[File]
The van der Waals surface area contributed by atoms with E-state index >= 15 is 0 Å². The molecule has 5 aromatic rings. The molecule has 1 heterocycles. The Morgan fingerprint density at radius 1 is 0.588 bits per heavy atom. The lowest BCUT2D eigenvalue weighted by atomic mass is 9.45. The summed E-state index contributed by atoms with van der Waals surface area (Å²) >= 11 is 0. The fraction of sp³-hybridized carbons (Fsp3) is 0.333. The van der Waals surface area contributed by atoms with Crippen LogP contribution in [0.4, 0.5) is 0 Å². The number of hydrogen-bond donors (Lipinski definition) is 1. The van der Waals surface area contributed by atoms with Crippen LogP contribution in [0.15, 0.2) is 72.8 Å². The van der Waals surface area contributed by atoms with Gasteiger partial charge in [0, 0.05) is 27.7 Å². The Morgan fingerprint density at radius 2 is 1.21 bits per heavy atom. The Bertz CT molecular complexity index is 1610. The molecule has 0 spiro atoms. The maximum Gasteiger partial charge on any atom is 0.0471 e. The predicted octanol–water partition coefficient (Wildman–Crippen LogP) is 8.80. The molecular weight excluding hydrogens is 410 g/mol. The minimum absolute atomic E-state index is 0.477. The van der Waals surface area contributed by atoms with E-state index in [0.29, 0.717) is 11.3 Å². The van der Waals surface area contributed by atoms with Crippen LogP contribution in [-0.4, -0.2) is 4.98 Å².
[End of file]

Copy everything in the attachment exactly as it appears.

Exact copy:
The van der Waals surface area contributed by atoms with E-state index >= 15 is 0 Å². The molecule has 5 aromatic rings. The molecule has 1 heterocycles. The Morgan fingerprint density at radius 1 is 0.588 bits per heavy atom. The lowest BCUT2D eigenvalue weighted by atomic mass is 9.45. The summed E-state index contributed by atoms with van der Waals surface area (Å²) >= 11 is 0. The fraction of sp³-hybridized carbons (Fsp3) is 0.333. The van der Waals surface area contributed by atoms with Crippen LogP contribution in [0.4, 0.5) is 0 Å². The number of hydrogen-bond donors (Lipinski definition) is 1. The van der Waals surface area contributed by atoms with Crippen LogP contribution in [0.15, 0.2) is 72.8 Å². The van der Waals surface area contributed by atoms with Gasteiger partial charge in [0, 0.05) is 27.7 Å². The Morgan fingerprint density at radius 2 is 1.21 bits per heavy atom. The Bertz CT molecular complexity index is 1610. The molecule has 0 spiro atoms. The maximum Gasteiger partial charge on any atom is 0.0471 e. The predicted octanol–water partition coefficient (Wildman–Crippen LogP) is 8.80. The molecular weight excluding hydrogens is 410 g/mol. The minimum absolute atomic E-state index is 0.477. The van der Waals surface area contributed by atoms with E-state index in [0.29, 0.717) is 11.3 Å². The van der Waals surface area contributed by atoms with Crippen LogP contribution in [-0.4, -0.2) is 4.98 Å².